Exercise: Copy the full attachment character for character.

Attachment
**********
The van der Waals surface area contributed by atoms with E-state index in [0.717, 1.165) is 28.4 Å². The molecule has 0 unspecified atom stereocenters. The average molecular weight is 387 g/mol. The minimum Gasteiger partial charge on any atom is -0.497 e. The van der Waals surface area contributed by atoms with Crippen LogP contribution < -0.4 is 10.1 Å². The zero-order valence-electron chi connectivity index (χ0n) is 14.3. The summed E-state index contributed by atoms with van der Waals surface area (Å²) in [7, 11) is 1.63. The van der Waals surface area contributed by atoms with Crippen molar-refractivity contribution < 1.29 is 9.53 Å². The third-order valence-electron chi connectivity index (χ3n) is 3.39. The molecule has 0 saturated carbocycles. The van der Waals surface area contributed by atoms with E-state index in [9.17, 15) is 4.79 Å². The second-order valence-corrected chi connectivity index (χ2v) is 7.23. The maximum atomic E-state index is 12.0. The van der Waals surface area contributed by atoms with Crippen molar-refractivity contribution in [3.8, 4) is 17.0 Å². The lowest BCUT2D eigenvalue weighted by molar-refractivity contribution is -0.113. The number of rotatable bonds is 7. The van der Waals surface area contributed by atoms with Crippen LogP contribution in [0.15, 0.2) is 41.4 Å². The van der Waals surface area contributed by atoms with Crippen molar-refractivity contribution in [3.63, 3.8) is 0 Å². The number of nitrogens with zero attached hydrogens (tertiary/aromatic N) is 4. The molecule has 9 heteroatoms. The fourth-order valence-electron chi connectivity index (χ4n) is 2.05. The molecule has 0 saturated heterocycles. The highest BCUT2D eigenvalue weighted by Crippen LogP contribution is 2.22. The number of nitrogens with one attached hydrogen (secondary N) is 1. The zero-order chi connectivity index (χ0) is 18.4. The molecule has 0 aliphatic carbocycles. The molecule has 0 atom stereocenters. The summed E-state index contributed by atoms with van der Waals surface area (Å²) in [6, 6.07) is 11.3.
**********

The van der Waals surface area contributed by atoms with E-state index in [0.717, 1.165) is 28.4 Å². The molecule has 0 unspecified atom stereocenters. The average molecular weight is 387 g/mol. The minimum Gasteiger partial charge on any atom is -0.497 e. The van der Waals surface area contributed by atoms with Crippen LogP contribution < -0.4 is 10.1 Å². The zero-order valence-electron chi connectivity index (χ0n) is 14.3. The summed E-state index contributed by atoms with van der Waals surface area (Å²) in [7, 11) is 1.63. The van der Waals surface area contributed by atoms with Crippen molar-refractivity contribution < 1.29 is 9.53 Å². The third-order valence-electron chi connectivity index (χ3n) is 3.39. The molecule has 0 saturated carbocycles. The van der Waals surface area contributed by atoms with E-state index in [9.17, 15) is 4.79 Å². The second-order valence-corrected chi connectivity index (χ2v) is 7.23. The maximum atomic E-state index is 12.0. The van der Waals surface area contributed by atoms with Crippen molar-refractivity contribution in [3.8, 4) is 17.0 Å². The lowest BCUT2D eigenvalue weighted by molar-refractivity contribution is -0.113. The number of rotatable bonds is 7. The van der Waals surface area contributed by atoms with Crippen LogP contribution in [0.15, 0.2) is 41.4 Å². The van der Waals surface area contributed by atoms with Crippen molar-refractivity contribution in [3.63, 3.8) is 0 Å². The number of nitrogens with zero attached hydrogens (tertiary/aromatic N) is 4. The molecule has 9 heteroatoms. The fourth-order valence-electron chi connectivity index (χ4n) is 2.05. The molecule has 0 saturated heterocycles. The highest BCUT2D eigenvalue weighted by Crippen LogP contribution is 2.22. The number of nitrogens with one attached hydrogen (secondary N) is 1. The zero-order chi connectivity index (χ0) is 18.4. The molecule has 0 aliphatic carbocycles. The molecule has 0 atom stereocenters. The summed E-state index contributed by atoms with van der Waals surface area (Å²) in [6, 6.07) is 11.3.